• Essay

    Now Entering Make-Believe Country

    Urbania, My Imaginary Land, Gave a Weird, Curious, and Somewhat Lonely Kid a Shorthand for the World at Large

    by JOSÉ GONZÁLEZ VARGAS

    Last year, my friend Jesús passed away when he was hit by a car while riding his bike. He was one year older than me …

  • Essay

    When Music Became Therapy in Interwar France

    In the Face of Uncertainty, Trauma, and Extreme Isolation, Musicians Turned to Their Art

    by Jillian C. Rogers

    In March of 2020 I found myself alone (except for my two cats) in a small bungalow in Bloomington, Indiana ...

  • Sketchbook

    Jorge Verdin is a Pasadena-based designer, illustrator, and musician. Under the name Clorofila, he is known as a pioneer of the Nortec music style. The multidisciplinary artist has also created music and sound design ...

Essay

When Kazakhstan Turned Off the Internet

Did a Five-Day Crackdown and Flood of Misinformation Send a Message to Activists or Ignite a Movement for Political Reform?

by Colleen Wood and Sher Khashimov

This was no ordinary internet blackout. For five days, the ninth largest country in the world was a black box.
  On the evening of January 5, 2022, we set our respective alarms for 5:30 a.m. We wanted to get the earliest possible updates from our colleagues in Kazakhstan, who had been chronicling three days of demonstrations as they spread from the western oil-producing city of Zhanaozen to other urban centers across the Central Asian nation. Early morning on the East Coast was already late afternoon in Kazakhstan, yet when we woke up, nothing seemed to have changed. Our friends’ Instagram stories were 12 hours old ...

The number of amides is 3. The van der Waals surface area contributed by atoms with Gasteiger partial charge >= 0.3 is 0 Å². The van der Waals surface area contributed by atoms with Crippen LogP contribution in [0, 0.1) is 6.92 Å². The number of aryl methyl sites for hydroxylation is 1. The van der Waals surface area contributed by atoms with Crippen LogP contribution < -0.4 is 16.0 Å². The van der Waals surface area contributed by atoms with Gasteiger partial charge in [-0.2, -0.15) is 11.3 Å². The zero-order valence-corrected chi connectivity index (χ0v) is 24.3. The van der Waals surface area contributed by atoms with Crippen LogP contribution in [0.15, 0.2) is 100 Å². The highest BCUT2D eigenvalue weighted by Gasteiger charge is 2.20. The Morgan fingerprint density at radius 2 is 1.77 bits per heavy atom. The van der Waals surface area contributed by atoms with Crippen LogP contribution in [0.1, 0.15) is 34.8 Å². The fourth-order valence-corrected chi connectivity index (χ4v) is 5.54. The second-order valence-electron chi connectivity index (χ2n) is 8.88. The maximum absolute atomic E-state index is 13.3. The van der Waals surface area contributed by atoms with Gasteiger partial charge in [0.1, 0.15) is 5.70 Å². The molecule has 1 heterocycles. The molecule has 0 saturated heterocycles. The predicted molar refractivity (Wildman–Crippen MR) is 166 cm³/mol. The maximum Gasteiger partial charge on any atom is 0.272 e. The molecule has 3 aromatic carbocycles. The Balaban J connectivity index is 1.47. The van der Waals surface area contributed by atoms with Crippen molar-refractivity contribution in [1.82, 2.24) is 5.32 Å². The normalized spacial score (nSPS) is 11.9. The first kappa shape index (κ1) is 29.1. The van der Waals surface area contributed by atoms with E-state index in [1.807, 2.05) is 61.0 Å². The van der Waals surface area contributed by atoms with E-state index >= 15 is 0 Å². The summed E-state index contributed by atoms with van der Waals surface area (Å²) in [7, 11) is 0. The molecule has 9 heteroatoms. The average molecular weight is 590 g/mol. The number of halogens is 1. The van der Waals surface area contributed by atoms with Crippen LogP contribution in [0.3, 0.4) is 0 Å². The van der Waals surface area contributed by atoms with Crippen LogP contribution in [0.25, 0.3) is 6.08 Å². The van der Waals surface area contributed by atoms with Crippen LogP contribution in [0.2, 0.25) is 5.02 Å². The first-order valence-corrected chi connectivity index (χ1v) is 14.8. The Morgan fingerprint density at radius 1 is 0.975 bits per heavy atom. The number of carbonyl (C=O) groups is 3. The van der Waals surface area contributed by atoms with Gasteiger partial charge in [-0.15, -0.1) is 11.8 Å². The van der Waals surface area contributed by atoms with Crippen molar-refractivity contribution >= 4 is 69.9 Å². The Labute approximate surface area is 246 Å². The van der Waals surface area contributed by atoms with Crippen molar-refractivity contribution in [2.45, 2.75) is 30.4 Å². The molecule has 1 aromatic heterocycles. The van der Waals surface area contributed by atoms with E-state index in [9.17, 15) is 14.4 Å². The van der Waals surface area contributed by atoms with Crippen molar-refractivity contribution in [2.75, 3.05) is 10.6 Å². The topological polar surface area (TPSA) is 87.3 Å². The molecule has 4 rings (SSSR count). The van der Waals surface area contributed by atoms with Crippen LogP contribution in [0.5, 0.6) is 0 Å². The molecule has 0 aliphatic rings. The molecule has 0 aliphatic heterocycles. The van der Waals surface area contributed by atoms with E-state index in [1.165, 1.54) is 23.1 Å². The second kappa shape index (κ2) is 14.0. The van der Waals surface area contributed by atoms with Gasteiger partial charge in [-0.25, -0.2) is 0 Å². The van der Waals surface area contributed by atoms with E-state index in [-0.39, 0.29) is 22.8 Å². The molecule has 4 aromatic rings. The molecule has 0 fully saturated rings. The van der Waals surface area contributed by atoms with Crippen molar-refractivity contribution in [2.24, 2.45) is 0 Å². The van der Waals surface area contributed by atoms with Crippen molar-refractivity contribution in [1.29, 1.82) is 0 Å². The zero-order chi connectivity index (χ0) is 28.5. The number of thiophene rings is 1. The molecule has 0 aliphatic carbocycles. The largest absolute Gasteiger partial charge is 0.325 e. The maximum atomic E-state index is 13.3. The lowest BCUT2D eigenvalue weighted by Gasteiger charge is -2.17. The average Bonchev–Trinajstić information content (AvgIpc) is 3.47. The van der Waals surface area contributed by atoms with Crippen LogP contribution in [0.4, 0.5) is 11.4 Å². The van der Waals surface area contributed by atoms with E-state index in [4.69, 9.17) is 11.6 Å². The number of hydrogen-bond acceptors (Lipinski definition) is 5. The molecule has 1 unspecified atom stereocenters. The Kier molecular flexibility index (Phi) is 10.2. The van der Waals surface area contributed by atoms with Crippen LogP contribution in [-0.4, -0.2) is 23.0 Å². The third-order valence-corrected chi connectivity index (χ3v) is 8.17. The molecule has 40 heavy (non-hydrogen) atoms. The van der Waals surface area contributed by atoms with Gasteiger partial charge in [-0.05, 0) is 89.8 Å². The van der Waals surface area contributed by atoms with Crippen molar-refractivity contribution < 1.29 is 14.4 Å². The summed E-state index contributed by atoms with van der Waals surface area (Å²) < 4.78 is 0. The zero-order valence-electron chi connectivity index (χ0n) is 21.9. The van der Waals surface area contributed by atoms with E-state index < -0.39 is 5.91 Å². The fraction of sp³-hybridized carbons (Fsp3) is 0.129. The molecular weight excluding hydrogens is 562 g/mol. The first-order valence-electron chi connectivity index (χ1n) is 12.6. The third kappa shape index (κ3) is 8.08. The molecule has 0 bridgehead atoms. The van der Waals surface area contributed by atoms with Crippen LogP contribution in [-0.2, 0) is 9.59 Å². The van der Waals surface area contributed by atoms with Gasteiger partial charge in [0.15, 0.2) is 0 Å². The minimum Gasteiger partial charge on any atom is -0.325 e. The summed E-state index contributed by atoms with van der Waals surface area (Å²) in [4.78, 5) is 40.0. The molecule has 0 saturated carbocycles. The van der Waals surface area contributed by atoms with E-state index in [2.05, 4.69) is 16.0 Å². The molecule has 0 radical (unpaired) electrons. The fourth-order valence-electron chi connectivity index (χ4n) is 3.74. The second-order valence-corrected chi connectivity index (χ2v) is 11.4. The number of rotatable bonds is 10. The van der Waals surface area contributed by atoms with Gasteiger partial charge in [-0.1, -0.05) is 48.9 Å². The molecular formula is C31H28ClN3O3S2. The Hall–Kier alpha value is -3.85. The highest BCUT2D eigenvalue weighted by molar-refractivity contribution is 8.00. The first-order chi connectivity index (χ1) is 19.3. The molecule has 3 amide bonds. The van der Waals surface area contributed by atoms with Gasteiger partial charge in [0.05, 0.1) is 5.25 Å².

Where I Go

Where I Go: The Place Where Everybody Knows My Name

Writer Arvin Temkar Traveled to Arvin, California, in Search of the Arvin of It All

by Arvin Temkar

I used to wonder: Is there any place where people will know my name?
  I’ve always hated Arvin, my uncommon, easy-to-mangle name. For most of my life I didn’t even know where it came from. When I was a kid I asked my father, who is from India, what my name means. He told me, “beautiful face.”
  A skeptical child, I didn’t believe him. A recent Google search confirmed my suspicions, revealing no such translation and no correlation between my name and a predisposition to attractive features. So, not long ago, I asked my father again about the origins of my name. This time he had a different story. The common Indian name, he told me, is Arvind—with a “d.” My parents had decided ...

  • by Margaret Ray

    Wanda has moved beyond collisions and is looking ...

  • by Jessica Cuello

    The midwife kneeled beside me ...

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